Recipe: strawberry sorbet
I haven’t called. I haven’t emailed. I haven’t blogged. Summer is my busiest time of year. We’re still a month out before true summer, but as soon as the snow has cleared from the ground around our house, we call it summer. This is a painful time for me because I can’t sleep in summer what with all of this amazing daylight. You want to do everything like hike, bike, backpack, travel, cook, entertain, and meet up with all of your people. And work. I wake up with that “not enough sleep” headache and then recall all of the great things I have lined up for the day and I snap right out of sleep-deprivation into happy anticipation. The problem is that there is just too much happy going on, which as you know isn’t really a problem…
andrew at atlas
this is what happens when the curious get their hands on your unattended camera
oh i love me some salad (mod market in boulder)
At a recent stitch-n-bitch, it came to my attention that some of my friends cringe at the sight of their photographs appearing on urb. We are, of course, our own worst critics. While my friends are beyond beautiful to me, I’ll just stick to the food and the crafts. This time we had a special SNB for one of the lot who will be wedded in less than three weeks. We made the favors for her wedding and they are oh so adorable – honey from her own bees. Manisha and I will be shooting the wedding, so I guess she knows to expect 95% food shots – KIDDING!
nichole’s fabulous grilled vegetable salad
the favors are all done
It was a lovely weekend here with sunshine and oodles of bird activity. I have yet to get myself down to the Boulder Farmer’s Market because I really prefer to remain up in the mountains on the weekends. Jeremy and I spent most of the weekend working, but we did manage to get out for a survey of our local woods. The snow is almost completely melted and the aspens have yet to sprout their shiny green leaves. However, I spied many many arnica leaves emerging from the forest floor and to my delight – the pasque flowers are in full bloom. Yay for summer!
kaweah settles into her brutal summer routine
our pasque flowers are in bloom
I’m fairly certain in one month I’ll be moaning and groaning about the “heat” and wishing for fall to bitch-slap us back into reality. For now though, we are very much enjoying those fruits that usher in the summer months. Strawberries do exactly that. When I see those luscious deep red berries appear in the stores it makes me want to jump up and down and clap my hands.
i love me organic strawberries something fierce
hulling the berries
It’s a wonder that I post as many fruit recipes as I do because my favorite way to enjoy fruit is to eat it straight. My second favorite way to enjoy fruit is to have it in a sorbet when the heat starts to make me cranky – around 70°F. Dairy messes with my tummy, so I always opt for sorbet. After devouring strawberries in California on our last photo shoot, I declared, “I need to make strawberry sorbet.”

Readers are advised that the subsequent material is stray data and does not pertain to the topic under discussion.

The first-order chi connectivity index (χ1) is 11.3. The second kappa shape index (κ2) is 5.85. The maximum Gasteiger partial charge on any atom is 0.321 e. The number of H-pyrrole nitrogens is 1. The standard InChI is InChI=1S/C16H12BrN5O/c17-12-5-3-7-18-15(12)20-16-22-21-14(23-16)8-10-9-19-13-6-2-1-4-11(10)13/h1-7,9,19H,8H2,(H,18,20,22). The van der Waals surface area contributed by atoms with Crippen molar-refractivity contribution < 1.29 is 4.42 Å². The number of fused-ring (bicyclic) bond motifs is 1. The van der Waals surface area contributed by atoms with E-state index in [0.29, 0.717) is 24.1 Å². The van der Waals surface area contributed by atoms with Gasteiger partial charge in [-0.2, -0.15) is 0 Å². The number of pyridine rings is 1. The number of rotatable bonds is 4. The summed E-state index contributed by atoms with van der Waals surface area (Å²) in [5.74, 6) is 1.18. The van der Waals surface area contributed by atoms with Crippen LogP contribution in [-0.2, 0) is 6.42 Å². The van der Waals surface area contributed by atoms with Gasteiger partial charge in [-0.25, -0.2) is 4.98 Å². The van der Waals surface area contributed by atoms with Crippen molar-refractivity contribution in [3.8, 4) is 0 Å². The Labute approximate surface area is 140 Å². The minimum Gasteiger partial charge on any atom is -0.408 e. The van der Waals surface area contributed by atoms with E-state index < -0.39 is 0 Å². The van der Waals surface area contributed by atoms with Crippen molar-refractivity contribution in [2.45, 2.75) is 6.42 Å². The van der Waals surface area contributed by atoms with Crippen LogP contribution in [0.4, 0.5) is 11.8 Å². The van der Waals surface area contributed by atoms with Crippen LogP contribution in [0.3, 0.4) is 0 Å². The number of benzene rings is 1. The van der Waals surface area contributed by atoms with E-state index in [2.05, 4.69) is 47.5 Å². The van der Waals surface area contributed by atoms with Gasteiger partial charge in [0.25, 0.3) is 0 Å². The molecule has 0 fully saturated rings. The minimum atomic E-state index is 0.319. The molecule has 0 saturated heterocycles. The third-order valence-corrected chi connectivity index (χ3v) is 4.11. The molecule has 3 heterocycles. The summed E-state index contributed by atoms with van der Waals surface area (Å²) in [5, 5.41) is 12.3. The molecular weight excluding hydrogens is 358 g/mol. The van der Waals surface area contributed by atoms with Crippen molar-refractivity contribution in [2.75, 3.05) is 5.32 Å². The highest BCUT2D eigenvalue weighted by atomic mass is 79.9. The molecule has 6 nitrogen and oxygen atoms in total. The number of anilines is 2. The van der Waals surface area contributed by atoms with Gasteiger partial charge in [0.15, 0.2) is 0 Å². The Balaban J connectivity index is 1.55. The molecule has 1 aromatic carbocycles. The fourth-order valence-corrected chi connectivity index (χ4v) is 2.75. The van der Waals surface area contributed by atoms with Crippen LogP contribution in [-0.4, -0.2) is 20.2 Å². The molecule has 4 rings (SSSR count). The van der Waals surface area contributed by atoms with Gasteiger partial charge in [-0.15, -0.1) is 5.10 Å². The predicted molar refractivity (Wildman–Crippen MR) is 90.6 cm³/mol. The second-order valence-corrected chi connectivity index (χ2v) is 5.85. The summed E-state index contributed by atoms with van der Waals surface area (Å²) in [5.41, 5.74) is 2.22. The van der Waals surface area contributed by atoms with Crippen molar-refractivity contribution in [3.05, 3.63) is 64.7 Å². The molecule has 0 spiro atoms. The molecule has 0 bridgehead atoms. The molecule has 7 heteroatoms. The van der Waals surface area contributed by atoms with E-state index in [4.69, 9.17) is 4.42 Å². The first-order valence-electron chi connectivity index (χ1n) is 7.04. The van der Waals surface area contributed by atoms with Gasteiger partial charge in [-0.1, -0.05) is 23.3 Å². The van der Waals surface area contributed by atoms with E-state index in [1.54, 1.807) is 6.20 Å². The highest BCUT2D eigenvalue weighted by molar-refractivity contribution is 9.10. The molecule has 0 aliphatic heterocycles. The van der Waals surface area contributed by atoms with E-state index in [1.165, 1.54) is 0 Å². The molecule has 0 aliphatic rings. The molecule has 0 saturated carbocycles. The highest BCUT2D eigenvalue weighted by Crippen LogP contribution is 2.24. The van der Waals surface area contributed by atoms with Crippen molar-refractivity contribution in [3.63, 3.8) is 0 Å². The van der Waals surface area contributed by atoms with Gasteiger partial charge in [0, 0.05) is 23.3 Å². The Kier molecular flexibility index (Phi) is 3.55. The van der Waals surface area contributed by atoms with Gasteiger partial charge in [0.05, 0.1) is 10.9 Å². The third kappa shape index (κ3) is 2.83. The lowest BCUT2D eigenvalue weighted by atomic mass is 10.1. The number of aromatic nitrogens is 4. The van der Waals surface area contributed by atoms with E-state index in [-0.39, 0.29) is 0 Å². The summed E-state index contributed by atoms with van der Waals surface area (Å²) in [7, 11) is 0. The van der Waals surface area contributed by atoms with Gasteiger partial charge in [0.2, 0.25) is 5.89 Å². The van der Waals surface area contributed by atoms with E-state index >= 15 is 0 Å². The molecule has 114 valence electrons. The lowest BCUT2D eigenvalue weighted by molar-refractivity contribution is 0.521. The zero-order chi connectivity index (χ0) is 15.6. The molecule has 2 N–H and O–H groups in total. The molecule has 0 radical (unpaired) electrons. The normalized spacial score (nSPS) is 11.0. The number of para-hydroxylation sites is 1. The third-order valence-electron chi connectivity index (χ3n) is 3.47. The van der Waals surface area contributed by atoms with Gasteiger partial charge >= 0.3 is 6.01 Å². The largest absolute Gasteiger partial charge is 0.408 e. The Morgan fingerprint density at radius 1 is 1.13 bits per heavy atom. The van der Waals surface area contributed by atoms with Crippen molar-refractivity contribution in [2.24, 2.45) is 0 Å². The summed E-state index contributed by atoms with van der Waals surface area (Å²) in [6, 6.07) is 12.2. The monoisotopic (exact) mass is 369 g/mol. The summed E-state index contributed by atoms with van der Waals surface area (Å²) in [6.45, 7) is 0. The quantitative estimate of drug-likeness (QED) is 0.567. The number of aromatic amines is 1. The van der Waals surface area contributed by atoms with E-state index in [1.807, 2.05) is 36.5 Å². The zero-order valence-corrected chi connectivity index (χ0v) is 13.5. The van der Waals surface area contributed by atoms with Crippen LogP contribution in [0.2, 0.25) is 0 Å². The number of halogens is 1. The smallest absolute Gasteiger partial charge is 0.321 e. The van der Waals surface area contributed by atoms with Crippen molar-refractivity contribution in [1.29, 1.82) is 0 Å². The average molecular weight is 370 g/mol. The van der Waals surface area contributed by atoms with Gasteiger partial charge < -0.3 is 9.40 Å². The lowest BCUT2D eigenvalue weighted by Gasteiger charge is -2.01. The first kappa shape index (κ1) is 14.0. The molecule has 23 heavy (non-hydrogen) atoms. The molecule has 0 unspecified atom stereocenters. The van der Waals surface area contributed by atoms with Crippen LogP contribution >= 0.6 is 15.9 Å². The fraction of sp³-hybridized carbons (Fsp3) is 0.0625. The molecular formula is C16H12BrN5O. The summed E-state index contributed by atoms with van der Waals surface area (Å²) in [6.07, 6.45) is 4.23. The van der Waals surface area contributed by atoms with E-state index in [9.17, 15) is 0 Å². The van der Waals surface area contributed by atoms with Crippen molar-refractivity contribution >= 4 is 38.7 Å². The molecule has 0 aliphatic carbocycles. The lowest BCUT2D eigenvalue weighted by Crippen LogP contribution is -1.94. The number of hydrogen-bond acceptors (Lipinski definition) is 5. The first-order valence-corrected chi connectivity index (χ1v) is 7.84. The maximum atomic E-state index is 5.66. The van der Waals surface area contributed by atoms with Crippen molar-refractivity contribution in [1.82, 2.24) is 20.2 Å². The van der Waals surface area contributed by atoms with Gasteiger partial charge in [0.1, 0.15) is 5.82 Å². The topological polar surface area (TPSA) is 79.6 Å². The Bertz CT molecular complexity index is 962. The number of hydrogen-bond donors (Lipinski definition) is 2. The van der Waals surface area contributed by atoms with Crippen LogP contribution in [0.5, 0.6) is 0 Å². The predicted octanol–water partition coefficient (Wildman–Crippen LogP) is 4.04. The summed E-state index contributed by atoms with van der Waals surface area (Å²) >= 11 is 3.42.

blender the hell out of it
Sorbet is so simple: strawberries, sugar, water, lime or lemon juice, a little bit of booze. I debated whether or not to leave the seeds in, but wound up a little obsessed with getting a silky texture. Because the seeds were so darn small, they would pass right through all of my sieves except for my one fine mesh sieve. Oh boy – that took forever (okay, it took 45 minutes). “This had better be worth it,” I muttered to Jeremy. To pass the time, I asked him some hypothetical questions on the Earth’s gravity as we pass through the center of the planet.
strain baby, strain
some citrus to give that extra boost of flavor
Nary a seed made it into the sorbet, which is nice because they always manage to lodge themselves in a couple of irritating crevices in my molars. I stirred in a little gin (had no vodka on hand) because a bit of booze helps to keep it smooth and soft. It lowers the freezing point of the liquid and results in finer crystals. The original recipe called for far more sugar than I thought necessary, so I reduced the sugar and found it to be just right for my tastes.
Once the slurry was mixed together, I let it chill in the refrigerator for a few hours before churning it in the ice cream machine. My friend told me his favorite stage of ice cream was when it came right out of the machine because it was still soft, but frozen. I dipped a spoon into the sorbet as it spun around. It felt like silk on my tongue. Silky sorbet is hard to beat.
pouring into the ice cream machine
ready for the freezer
The 45 minutes of pressing strawberry purée through the sieve was worth it. Jeremy doesn’t usually dig on the sorbets because he has a regimen of ice creams to finish (I always have egg yolks leftover, so I always make ice cream and it is his job to eat them), but he was particularly fond of the strawberry sorbet. A keeper!
keep cool as the mercury rises
adapted from Group Recipes
1 lb. ripe organic strawberries, hulled
1/2 cup cold water
1/2 cup sugar (more to taste)
1 tbsp lime or lemon juice
1 tbsp vodka
a pinch of salt
Purée the strawberries and cold water in a blender until smooth. Strain the purée through a fine mesh sieve if you want a smooth sorbet. If you want the seeds in the sorbet, then skip the straining. Stir in the remaining ingredients until the sugar is dissolved. Refrigerate the strawberry purée until it is cold. Pour the contents into your ice cream maker and churn for 30 minutes per the instructions on your machine. Freeze. Makes just under a quart.